U to create India Center with state money

The center, approved by Pawlenty, would culture economic and research connections.

Marni Ginther

Though existing programs at the University have been promoting connections to India, a new center will soon tie those efforts together.

Last Wednesday, Republican Gov. Tim Pawlenty signed the omnibus higher education bill that includes a $150,000 appropriation for the University to create an India Center.

Like the University’s China Center, the new center would promote exchanges and collaboration with the economically growing country in areas ranging from education to business.

How the new center will meet those objectives, where it will be housed and who decides are still unknown. The bill says the Board of Regents “may establish an advisory council to facilitate the mission and objectives of the India Center,” but no such council has been appointed.

“How the University will move ahead with this center is still under discussion,” Senior Vice President of the

Academic Health Center Frank Cerra wrote in an e-mail. “The legislative session has just ended and we need to assess the best location and process for the center to succeed.”

The one-time appropriation must be matched by an equal amount of nonstate money, according to the bill’s text.

“Where and how we get the matching money is unknown,” said Meredith McQuaid, interim director for the University Office of International Studies.

“I anticipate that wherever (the center) is housed, the first few months will be spent sort of mining opinions around here,” she said. “What would people like to see? Where do we already have strengths in India? And then where do we go from there?”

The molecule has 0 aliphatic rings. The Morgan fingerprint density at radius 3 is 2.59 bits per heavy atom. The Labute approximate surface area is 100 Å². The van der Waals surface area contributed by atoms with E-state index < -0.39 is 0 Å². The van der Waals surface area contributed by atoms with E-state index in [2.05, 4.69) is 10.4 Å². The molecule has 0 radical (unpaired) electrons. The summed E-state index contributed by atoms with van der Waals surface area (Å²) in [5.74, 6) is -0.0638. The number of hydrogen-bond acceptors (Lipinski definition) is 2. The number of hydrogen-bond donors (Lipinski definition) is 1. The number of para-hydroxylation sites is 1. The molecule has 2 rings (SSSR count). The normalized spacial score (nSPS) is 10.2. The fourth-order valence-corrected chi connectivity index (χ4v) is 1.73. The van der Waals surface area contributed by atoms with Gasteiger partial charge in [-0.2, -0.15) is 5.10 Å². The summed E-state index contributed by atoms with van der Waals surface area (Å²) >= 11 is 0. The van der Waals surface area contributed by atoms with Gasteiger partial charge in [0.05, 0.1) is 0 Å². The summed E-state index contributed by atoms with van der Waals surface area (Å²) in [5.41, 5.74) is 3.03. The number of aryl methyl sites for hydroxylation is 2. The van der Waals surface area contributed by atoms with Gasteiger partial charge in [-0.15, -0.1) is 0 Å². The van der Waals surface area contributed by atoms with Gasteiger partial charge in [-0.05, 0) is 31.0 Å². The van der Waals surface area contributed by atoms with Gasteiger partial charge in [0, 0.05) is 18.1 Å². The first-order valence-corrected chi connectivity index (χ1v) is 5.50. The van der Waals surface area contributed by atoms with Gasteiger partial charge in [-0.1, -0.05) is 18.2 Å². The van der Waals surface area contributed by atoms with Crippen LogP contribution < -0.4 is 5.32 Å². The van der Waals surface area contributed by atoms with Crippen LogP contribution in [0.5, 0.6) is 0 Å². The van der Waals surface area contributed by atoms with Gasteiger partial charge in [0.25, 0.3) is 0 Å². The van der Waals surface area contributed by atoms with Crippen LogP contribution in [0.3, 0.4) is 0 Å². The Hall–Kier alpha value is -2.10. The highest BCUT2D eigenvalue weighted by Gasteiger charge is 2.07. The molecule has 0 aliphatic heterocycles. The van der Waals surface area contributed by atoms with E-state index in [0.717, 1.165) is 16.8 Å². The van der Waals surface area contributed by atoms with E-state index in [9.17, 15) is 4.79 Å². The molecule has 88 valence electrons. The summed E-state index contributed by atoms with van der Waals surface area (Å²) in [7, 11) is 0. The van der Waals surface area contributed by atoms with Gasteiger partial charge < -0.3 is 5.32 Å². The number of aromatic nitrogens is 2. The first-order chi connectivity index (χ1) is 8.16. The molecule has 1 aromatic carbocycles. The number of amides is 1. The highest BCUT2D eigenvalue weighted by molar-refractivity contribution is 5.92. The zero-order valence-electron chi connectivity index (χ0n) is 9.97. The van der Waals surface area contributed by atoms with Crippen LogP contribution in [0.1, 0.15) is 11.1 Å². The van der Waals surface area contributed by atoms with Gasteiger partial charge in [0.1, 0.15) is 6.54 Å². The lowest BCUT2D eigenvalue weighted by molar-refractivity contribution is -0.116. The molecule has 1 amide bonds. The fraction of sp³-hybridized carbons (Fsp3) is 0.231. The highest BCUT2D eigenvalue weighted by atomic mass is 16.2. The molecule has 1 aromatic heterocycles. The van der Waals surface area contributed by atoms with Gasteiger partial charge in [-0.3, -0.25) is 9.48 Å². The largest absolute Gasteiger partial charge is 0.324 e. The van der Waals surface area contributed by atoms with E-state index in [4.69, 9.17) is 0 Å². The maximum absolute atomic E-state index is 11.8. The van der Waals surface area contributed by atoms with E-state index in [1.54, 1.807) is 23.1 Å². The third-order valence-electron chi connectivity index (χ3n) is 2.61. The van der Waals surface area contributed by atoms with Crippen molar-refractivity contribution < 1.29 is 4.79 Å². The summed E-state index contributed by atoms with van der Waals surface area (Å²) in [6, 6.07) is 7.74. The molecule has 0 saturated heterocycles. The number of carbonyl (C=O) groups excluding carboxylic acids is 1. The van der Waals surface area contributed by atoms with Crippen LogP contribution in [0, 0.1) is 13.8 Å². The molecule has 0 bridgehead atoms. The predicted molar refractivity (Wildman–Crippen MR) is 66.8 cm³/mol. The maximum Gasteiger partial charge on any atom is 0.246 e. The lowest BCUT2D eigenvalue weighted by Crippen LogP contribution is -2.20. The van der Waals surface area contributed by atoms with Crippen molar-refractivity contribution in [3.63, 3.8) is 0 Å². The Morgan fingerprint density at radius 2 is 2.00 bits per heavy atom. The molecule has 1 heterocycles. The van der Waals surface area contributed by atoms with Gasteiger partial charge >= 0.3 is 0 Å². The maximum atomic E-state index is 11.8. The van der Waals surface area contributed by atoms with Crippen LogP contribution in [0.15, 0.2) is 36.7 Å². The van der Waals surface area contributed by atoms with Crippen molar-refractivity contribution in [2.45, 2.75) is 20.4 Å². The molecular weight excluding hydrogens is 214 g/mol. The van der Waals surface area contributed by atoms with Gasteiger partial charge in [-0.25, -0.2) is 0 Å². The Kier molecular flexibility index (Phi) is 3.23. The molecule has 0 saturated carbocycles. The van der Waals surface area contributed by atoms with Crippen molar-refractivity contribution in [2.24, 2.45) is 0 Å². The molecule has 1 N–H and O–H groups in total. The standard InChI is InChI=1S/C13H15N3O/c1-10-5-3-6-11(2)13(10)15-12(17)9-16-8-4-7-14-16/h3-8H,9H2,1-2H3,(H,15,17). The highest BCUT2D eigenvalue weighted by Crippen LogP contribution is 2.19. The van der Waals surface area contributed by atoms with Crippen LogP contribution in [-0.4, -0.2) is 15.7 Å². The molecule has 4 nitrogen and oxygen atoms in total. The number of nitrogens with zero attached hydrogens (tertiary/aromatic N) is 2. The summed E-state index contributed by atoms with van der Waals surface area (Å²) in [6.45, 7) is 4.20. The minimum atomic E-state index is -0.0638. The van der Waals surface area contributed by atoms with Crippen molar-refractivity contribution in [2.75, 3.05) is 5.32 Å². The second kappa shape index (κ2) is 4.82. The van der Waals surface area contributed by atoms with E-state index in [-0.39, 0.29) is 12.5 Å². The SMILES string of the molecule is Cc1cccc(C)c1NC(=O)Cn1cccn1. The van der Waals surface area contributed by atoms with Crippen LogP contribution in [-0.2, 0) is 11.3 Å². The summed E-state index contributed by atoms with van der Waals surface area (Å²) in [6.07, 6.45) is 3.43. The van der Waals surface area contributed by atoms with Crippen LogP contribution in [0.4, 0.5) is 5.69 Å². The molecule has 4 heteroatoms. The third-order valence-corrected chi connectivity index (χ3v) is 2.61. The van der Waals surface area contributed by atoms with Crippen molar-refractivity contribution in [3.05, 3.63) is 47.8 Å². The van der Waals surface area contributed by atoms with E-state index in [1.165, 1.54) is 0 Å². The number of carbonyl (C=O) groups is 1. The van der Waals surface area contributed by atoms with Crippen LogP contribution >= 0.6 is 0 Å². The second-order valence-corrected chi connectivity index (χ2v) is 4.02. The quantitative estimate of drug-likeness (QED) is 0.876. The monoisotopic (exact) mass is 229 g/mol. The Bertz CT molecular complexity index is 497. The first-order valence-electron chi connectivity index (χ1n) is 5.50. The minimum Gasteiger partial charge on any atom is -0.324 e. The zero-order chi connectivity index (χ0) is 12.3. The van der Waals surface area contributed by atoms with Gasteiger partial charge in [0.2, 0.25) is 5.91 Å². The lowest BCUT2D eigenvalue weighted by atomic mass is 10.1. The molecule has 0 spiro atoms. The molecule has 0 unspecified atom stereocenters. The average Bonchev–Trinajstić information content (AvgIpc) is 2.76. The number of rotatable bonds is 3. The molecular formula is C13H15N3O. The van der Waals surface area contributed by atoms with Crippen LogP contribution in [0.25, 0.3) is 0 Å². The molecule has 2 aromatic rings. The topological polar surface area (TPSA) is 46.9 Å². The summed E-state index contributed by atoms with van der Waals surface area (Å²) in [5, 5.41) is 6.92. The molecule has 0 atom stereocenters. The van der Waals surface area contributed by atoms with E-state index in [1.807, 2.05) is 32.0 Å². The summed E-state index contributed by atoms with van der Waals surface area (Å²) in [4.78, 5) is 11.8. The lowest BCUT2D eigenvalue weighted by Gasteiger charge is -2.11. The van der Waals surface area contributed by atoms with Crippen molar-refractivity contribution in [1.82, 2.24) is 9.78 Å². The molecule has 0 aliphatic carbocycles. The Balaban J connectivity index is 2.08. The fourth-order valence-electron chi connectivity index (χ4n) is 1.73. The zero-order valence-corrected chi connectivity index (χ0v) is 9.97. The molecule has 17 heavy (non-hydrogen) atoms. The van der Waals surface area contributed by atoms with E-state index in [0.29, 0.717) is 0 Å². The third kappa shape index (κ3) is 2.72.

McQuaid said she is scheduled to meet with State Rep. Erik Paulsen, R-Eden Prairie, on July 3. By then, she hopes to have a better idea of where the matching money will come from.

Paulsen originally introduced the legislation as a separate bill in February.

“I came up with the idea last summer, when dealing with legislation on Chinese Mandarin language programs,” Paulsen said. “I thought India should have a similar opportunity, in terms of its size and role in the global economy. It only makes sense for the ‘U.’ “

Three main goals are outlined in the bill. One is to foster an understanding of the history, culture and values of India. The second is to promote economic, governmental and academic pursuits involving India. The third is to facilitate collaborative exchanges and partnerships in research, education and business.

A lot of programs at the University are already doing this. The School of Public Health and the Medical School have had ongoing relationships with schools and health organizations in India for years, said William Toscano, professor of environmental health sciences in the School of Public Health.

The new center will be a great way to bring all those efforts together, said computer science professor Shashi Shekhar. He points to the success of the University’s China Center.

“If you look at global trends, I think there are similar opportunities for Minnesota in building relationships with India,” Shekhar said. “So it’s probably time to have some entity come together centrally and coordinate (the University’s existing efforts).”